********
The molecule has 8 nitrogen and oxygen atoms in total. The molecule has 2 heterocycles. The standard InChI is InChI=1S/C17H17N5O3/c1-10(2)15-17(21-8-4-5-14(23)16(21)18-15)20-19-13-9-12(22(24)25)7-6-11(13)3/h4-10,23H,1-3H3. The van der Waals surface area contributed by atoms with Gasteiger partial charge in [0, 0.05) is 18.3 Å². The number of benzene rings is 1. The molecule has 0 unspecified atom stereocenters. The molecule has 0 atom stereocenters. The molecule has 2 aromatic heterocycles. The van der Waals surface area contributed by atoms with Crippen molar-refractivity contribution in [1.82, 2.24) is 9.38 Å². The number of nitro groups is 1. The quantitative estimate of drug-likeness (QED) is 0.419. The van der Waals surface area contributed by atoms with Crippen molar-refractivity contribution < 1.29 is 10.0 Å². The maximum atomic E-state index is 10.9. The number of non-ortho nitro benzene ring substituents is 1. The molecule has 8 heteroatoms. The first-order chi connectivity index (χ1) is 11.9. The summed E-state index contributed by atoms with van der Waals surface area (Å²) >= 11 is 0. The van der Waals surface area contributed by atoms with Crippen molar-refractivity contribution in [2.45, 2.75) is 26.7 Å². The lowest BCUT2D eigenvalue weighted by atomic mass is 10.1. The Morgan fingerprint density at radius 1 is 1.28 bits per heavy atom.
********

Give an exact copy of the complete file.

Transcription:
The molecule has 8 nitrogen and oxygen atoms in total. The molecule has 2 heterocycles. The standard InChI is InChI=1S/C17H17N5O3/c1-10(2)15-17(21-8-4-5-14(23)16(21)18-15)20-19-13-9-12(22(24)25)7-6-11(13)3/h4-10,23H,1-3H3. The van der Waals surface area contributed by atoms with Gasteiger partial charge in [0, 0.05) is 18.3 Å². The number of benzene rings is 1. The molecule has 0 unspecified atom stereocenters. The molecule has 0 atom stereocenters. The molecule has 2 aromatic heterocycles. The van der Waals surface area contributed by atoms with Crippen molar-refractivity contribution in [1.82, 2.24) is 9.38 Å². The number of nitro groups is 1. The quantitative estimate of drug-likeness (QED) is 0.419. The van der Waals surface area contributed by atoms with Crippen molar-refractivity contribution < 1.29 is 10.0 Å². The maximum atomic E-state index is 10.9. The number of non-ortho nitro benzene ring substituents is 1. The molecule has 8 heteroatoms. The first-order chi connectivity index (χ1) is 11.9. The summed E-state index contributed by atoms with van der Waals surface area (Å²) >= 11 is 0. The van der Waals surface area contributed by atoms with Crippen molar-refractivity contribution in [2.45, 2.75) is 26.7 Å². The lowest BCUT2D eigenvalue weighted by atomic mass is 10.1. The Morgan fingerprint density at radius 1 is 1.28 bits per heavy atom.